Production Engineering I & II

Production engineering encompasses diverse topics that relate to methods and tools used to efficiently produce oil and gas from wells. This set of two courses covers these topics over two weeks. The first week is focused on reservoir inflow performance, wellbore flow and surface production systems. Nodal analysis can be used to estimate the production rate a well can deliver as well as to design gas-lift and pump assisted lift systems. The second week is focused on well completions, well productivity, formation damage and well stimulation.

The two courses can be taken together or each can be taken independently. Participants registering for either course will be expected to have a basic working knowledge of engineering concepts. Experience in the field is very desirable since the courses deal with field application of advanced production engineering principles and practice.

Course Objectives 
To educate reservoir, production and surface facilities engineers in key aspects of production engineering in oil and gas fields.

Target Audience 
The courses target reservoir, production and surface facilities engineers (and geoscientists), responsible for managing the reservoir and maximizing the production performance of oil and gas wells.

Key Benefits 
Significant performance enhancement and cost savings in all aspects of aspects of oil and gas production through better diagnostic tools, better operational practices and better drilling, completion and production strategies.

Training Methodology 
The course will be taught using a set of course notes specifically designed for the course. The course covers the fundamental theory, and the latest technological developments. It particularly emphasizes field application through lots of practical field examples, exercises and case studies.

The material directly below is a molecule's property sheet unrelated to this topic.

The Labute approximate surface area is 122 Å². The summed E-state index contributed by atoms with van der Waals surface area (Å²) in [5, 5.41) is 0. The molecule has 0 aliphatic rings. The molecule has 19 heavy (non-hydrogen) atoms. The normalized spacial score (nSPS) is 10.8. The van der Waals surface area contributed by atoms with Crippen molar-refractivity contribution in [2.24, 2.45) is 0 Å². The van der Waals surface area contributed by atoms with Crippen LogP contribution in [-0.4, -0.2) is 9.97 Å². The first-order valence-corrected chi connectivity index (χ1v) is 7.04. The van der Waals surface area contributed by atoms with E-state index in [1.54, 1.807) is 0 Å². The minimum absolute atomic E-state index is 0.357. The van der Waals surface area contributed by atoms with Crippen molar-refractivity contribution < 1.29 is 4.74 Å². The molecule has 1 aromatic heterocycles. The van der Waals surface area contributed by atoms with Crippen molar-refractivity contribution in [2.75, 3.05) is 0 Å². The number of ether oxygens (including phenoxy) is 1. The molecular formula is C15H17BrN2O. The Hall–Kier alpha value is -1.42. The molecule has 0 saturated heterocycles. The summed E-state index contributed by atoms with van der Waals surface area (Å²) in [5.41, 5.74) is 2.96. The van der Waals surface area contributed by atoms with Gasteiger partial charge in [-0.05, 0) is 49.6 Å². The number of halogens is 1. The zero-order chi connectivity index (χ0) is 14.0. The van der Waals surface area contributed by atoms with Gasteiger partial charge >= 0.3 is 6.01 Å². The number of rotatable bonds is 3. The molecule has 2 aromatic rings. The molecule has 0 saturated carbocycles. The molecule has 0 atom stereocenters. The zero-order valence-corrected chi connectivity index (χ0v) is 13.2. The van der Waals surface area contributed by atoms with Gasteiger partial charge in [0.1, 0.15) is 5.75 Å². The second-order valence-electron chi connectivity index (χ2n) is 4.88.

Personnel / Organizational Impact 
Attendees will have the tools to make them part of a well trained team of professionals who can make the right production engineering and facilities decisions to ensure highly productive and profitable oil and gas reservoirs.

Competencies Emphasized in the Course 
Both courses are focused on the tools and techniques used to better manage production from oil and gas wells. A better understanding of all aspects of production engineering leads both to better operational practices and the use of tools and methods that help maximize the production from existing fields. Reservoir inflow / outflow performance, diagnostic tools such as well tests and production logging, surface production facilities as well as formation damage, acidizing and fracturing are emphasized.

Mukul M. Sharma is Professor and past Chairman of the Department of Petroleum and Geosystems Engineering at the University of Texas at Austin. He has worked, published, taught and consulted extensively in the oil and gas industry for the past 22 years. He is the recipient of the 1998 SPE Formation Evaluation Award, the 2002 Lester C. Uren Award and the 2004 Distinguished Achievement Award for Petroleum Engineering faculty. He has served as an SPE Instructor for 14 years and as an SPE Distinguished Lecturer in 2002.

Length of Course
Each course will be taught over five days. A detailed outline of the course for each day is provided in the following pages.

Production Engineering I
Inflow Performance, Nodal Analysis and Artificial Lift

Day 1
Module I.1 Introduction and Definitions
Module I.2 Inflow Performance for oil wells
Module I.3 Inflow performance for gas wells

Day 2
Module I.4 Single Phase and Multi-Phase Flow in Wellbores
Module I.5 Nodal Analysis

Day 3
Module I.6 Oil and gas well testing
Module I.7 Gas lift

Day 4
Module I.8 Pump assisted artificial lift
Module I.9 Production logging

Day 5
Module I.10 Surface gathering, separation and fluid handling systems
Module I.11 Production forecasting for oil and gas wells

Production Engineering II
Well Completions, Formation Damage and Stimulation

Day 1
Module II.1 Introduction to Production Engineering
Module II.2 Impact of drilling practices on well productivity
Module II.3 Cementing and perforating operations

Day 2
Module II.4 Fines migration and clay swelling
Module II.5 Sand control: Gravel packing and frac packing
Module II.6 Scale, bacteria and corrosion problems

Day 3
Module II.7 Paraffin and asphaltene deposits
Module II.8 Water blocking, condensate banking and wettability alteration
Module II.9 Water injection wells

Day 4
Module II.10 Sandstone acidizing
Module II.11 Carbonate acidizing
Module II.12 Fundamentals of fracture mechanics

Day 5
Module II.13 Fracturing fluids and proppant transport
Module II.14 Hydraulic fracture design
Module II.15 Production performance of hydraulically fractured wells